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Saturday, October 6, 2012

Romney's "Bucket" Idea

In a Fox News interview before the first presidential debate, Governor Romney referred to a "$17,000 bucket" as part of his tax reform plan that includes lowering tax rates below the 2012 levels. He said people can fill the bucket with mortgage interest deduction, charitable contributions, etc.  He also suggested that higher income folks might get a smaller bucket. See "Romney pitches 'bucket'-list tax reform plan ahead of debate," 10/3/12. Details are sketchy. For example, does the bucket include personal exemptions?

Today, only 1/3 of individuals itemize their deductions, meaning they have deductions greater than these 2011 standard deduction amounts:
  Single     $5,800
  Head of household  $8,500
  Married filing jointly  $11,600

The personal exemption amount in 2011 was $3,700. For data on itemized deductions, see a recent Tax Policy Center addition on distribution of itemized deductions - here.

This is an interesting idea. I'm not sure what the reasonable dollar amount should be, it also depends on the rate. I think that the "bucket amount" should at least be equal to what a family of four would get today from the standard deduction + personal exemptions. Having that dollar amount drop as income rises brings some vertical equity into the system that should help bring greater equity than what would be the case with Romney's proposed fewer bracket, lower rate structure.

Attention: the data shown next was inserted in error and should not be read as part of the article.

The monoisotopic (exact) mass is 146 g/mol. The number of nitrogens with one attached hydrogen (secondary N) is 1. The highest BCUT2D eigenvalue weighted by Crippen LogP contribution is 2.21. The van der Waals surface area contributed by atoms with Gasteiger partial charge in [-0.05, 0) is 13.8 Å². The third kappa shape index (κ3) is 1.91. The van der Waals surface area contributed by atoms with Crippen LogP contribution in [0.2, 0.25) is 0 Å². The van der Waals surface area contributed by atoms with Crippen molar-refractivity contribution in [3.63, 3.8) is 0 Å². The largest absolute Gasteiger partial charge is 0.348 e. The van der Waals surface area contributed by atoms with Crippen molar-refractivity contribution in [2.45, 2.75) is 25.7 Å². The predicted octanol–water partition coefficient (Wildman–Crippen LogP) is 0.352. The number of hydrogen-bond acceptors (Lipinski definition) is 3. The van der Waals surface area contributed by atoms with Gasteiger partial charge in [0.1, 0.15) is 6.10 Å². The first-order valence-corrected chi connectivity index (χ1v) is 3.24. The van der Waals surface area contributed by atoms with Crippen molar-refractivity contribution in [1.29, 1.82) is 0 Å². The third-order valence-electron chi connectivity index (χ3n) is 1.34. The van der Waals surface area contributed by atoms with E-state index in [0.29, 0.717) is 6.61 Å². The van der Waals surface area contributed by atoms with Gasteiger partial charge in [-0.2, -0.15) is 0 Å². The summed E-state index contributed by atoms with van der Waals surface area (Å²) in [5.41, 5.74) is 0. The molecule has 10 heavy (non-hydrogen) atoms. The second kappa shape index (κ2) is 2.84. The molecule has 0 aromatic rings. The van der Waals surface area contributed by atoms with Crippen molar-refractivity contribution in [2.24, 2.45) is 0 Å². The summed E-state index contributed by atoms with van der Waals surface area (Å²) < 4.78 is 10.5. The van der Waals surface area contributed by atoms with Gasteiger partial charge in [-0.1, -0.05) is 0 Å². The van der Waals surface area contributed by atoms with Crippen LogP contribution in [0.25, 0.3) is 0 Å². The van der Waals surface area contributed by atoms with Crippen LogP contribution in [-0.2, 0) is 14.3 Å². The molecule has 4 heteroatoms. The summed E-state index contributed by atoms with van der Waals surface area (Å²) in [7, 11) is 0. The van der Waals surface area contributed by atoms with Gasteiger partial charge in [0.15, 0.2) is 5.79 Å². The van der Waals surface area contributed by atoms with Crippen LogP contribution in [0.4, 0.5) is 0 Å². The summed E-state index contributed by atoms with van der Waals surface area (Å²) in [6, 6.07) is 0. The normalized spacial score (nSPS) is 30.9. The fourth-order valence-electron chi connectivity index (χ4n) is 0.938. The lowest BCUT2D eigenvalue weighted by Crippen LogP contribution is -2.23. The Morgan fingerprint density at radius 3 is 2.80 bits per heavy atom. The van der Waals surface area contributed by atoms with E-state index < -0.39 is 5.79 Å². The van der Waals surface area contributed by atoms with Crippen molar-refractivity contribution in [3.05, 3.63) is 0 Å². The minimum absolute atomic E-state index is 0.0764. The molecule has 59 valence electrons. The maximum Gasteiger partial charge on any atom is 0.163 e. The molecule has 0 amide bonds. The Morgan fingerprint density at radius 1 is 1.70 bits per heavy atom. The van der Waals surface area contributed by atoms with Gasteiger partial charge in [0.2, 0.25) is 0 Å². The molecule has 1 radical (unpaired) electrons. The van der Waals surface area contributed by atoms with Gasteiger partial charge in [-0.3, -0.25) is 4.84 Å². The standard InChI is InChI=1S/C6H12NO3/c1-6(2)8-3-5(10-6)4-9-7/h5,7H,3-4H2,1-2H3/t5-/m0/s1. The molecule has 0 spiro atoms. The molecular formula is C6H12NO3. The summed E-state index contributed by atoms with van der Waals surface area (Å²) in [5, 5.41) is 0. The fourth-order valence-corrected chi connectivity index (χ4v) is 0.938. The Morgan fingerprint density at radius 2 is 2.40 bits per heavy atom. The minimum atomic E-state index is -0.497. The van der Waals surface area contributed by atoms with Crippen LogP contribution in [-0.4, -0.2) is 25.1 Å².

Romney avoids having to say what deductions he would eliminate or reduce. He leaves it to individuals to decide what do deduct within the dollar limit. Of course, given that more itemizers likely have more than $17,000 of deductions, why not just convert the bucket idea into a very large standard deduction (that might phase down as income rises). That brings simplification in that no one would need to track there deductions.

The bucket idea is unlikely to be popular among charitable organizations concerned that the change might reduce charitable contributions. Realtors, home builders and home owners with debt also might no like the idea as the "bucket amount" may be less than their mortgage interest. They would need to see how that interacts with the lower tax rate Romney is proposing.

What do you think?

1 comment:

Naila Sharifova said...

It would be interesting to know how $17,000 was calculated and which tax rates he will propose to justify eliminating itemized deductions.

I do agree that charitable organizations may be greatly impacted if such change is ever passed into the legislation.